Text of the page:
Music Played14 items
ABBA Summer Night City
Abba - More Abba Gold, Polydor
Morten Harket Scared Of Heights
(CD Single), Wrasse Records, 3
The Who Won't Get Fooled Again
Ultimate Rock 2 (Various Artists), Hit Label
Gary "U.S." Bonds This Little Girl
Rock Of America (Various Artists), Trax Label
Creme Under Your Thumb
The Very Best Of 10cc, Mercury
Darren Hayes Stupid Mistake
Secret Codes & Battleships, EMI, 1
The Beatles Twist & Shout
The Beatles - Please Please Me, Parlophone, 14
Steve Miller Band Abracadabra
The Very Best Of The Steve Miller Ban, Arcade Records
The Isley Brothers Shout
Shades Of Soul (Various Artists), Global Television
Cat Stevens Can't Keep It In
The Very Best Of Cat Stevens, Island
Little Feat Rock 'n' Roll Doctor
As Time Goes By: The Very Best Of, Warner Bros
Willie Nelson & Ray Charles Seven Spanish Angels
Willie Nelson - Collection, Columbia
Dixie Chicks There's Your Trouble
(CD Single), Epic
Country Showstopper Choice
Once again, we're asking you to choose the song to end with tonight.
OPTION A : Johnny Cash – Ring of Fire
OPTION B : The Dixie Chicks – There’s Your Trouble
OPTION C : Randy Travis – Forever and Ever Amen
OPTION D : Crystal Gayle – Don’t It Make My Brown Eyes Blue
Choose your Showstopper by texting the word COUNTRY plus your choice A, B, C or D – ***with no gaps *** - to 88291.
Texts are charged at your standard message rate. Details of today's showstopper choices on my show page bbc.co.uk/radio2 click on the Drivetime link on the top right hand side
You have until 6.45 tonight…then join Bob Harris after 7 for the best in Country, and a live music session from The Band Perry.
Confessions: Shed A Little Light
Dear Father Simon and the assembled collective.
I seek forgiveness for an incident that happened 10 years ago when I moved with my wife to a house on a brand new modern housing estate. Everything was pristine - newly laid lawns, newly planted trees and shrubs - but a bit spartan as nothing had had much of a chance to grow or establish. The new houses were finished in tranches, so new neighbours often moved in around the same time and quickly got to know each other.
One of my neighbours was a single chap in his early 30s - we'll call him Graham. Graham moved into a house just across a small grassed area from our house. His house had a large back garden, but due to the newness of the house this was almost entirely grass apart from 6 small paving slabs pretending to be a patio.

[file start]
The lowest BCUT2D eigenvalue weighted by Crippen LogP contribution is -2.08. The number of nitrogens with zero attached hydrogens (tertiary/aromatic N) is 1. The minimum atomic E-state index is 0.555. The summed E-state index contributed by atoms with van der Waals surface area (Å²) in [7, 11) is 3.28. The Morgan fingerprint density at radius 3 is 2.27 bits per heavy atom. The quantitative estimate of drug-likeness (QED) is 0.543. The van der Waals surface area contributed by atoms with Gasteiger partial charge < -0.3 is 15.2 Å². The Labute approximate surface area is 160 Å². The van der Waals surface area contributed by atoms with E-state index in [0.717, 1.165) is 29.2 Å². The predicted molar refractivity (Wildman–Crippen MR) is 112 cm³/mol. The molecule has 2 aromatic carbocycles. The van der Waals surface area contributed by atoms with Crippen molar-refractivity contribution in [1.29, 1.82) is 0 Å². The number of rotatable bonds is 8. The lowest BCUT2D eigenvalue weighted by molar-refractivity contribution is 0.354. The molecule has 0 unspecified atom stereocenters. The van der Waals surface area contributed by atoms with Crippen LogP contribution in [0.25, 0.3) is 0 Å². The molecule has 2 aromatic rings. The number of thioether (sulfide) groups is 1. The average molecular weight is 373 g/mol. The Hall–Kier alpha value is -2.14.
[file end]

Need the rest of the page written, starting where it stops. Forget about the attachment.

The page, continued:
I was chatting to Graham one day, and he mentioned that what he fancied now was a shed to go into his newly landscaped back garden - after all, he'd left a space especially for it behind the garage. Graham was in luck, as we had a garden shed from our old house that we'd brought with us but didn't have room for in our little garden, so it was stacked in bits down the side of the house. It was in very good condition, a simple 8ft by 6ft shed with a base and a pitched roof - nothing fancy, but exactly what Graham was looking for. After a quick bit of haggling we settled on a price and I offered to help him erect said shed in his back garden that weekend.
Well, the weekend arrived and it was a scorching hot day. That morning, I had decided to dig up my meagre excuse for a front lawn and gravel it, and Graham came over and helped out with a pick-axe and spade. At around 10am in the morning, after a good 15 minutes of hard digging we agreed it was time for a bit of "refreshment". I kept a stock of bottled lager in the garage, and so we imbibed. As cool lager goes down nicely on a hot day, we had quite a few. Nearing lunchtime we decided to stop digging (but not drinking) and have a little rest. Graham said "Hey, why don't we carry the shed over to my garden now and put it together - should only take a few minutes." "Brilliant idea", I said, so we meandered back and forth between the two houses carrying the base, sides, roof and assorted bits for the shed.
The base went down easily. The sides, however, were a bit trickier. You needed one person holding the side, whilst the other person twisted the bolts into the base. To fit the last remaining side (the one with the door in it), one person had to be inside the shed to twist the bolts and lock it all together. Graham took this job as I held the side up.